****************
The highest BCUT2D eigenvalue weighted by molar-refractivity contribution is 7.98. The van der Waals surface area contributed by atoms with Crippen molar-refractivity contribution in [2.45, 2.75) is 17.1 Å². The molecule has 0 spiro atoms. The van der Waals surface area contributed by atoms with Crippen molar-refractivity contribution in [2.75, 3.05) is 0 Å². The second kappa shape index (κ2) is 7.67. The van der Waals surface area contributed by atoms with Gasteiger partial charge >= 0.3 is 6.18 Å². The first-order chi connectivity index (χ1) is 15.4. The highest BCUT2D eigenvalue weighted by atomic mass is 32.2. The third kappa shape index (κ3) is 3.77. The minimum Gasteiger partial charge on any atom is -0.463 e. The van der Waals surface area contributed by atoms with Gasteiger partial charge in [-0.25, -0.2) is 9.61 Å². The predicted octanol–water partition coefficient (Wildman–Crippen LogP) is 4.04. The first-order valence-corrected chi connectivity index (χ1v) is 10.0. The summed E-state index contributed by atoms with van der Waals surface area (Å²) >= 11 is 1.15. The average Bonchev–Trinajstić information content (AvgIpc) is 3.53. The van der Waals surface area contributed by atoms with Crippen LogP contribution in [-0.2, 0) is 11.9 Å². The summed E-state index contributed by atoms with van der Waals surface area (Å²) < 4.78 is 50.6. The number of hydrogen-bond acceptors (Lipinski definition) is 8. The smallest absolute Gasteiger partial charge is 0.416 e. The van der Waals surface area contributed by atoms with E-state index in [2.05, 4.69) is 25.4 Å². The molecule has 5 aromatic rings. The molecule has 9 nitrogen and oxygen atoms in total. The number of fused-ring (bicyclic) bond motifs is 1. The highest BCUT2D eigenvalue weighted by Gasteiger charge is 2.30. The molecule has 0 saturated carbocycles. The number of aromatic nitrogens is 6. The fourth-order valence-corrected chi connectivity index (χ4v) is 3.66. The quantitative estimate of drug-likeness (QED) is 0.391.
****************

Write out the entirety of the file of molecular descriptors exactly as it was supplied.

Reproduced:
The highest BCUT2D eigenvalue weighted by molar-refractivity contribution is 7.98. The van der Waals surface area contributed by atoms with Crippen molar-refractivity contribution in [2.45, 2.75) is 17.1 Å². The molecule has 0 spiro atoms. The van der Waals surface area contributed by atoms with Crippen molar-refractivity contribution in [2.75, 3.05) is 0 Å². The second kappa shape index (κ2) is 7.67. The van der Waals surface area contributed by atoms with Gasteiger partial charge >= 0.3 is 6.18 Å². The first-order chi connectivity index (χ1) is 15.4. The highest BCUT2D eigenvalue weighted by atomic mass is 32.2. The third kappa shape index (κ3) is 3.77. The minimum Gasteiger partial charge on any atom is -0.463 e. The van der Waals surface area contributed by atoms with Gasteiger partial charge in [-0.25, -0.2) is 9.61 Å². The predicted octanol–water partition coefficient (Wildman–Crippen LogP) is 4.04. The first-order valence-corrected chi connectivity index (χ1v) is 10.0. The summed E-state index contributed by atoms with van der Waals surface area (Å²) >= 11 is 1.15. The average Bonchev–Trinajstić information content (AvgIpc) is 3.53. The van der Waals surface area contributed by atoms with Crippen LogP contribution in [-0.2, 0) is 11.9 Å². The summed E-state index contributed by atoms with van der Waals surface area (Å²) < 4.78 is 50.6. The number of hydrogen-bond acceptors (Lipinski definition) is 8. The smallest absolute Gasteiger partial charge is 0.416 e. The van der Waals surface area contributed by atoms with E-state index in [2.05, 4.69) is 25.4 Å². The molecule has 5 aromatic rings. The molecule has 9 nitrogen and oxygen atoms in total. The number of fused-ring (bicyclic) bond motifs is 1. The highest BCUT2D eigenvalue weighted by Gasteiger charge is 2.30. The molecule has 0 saturated carbocycles. The number of aromatic nitrogens is 6. The fourth-order valence-corrected chi connectivity index (χ4v) is 3.66. The quantitative estimate of drug-likeness (QED) is 0.391.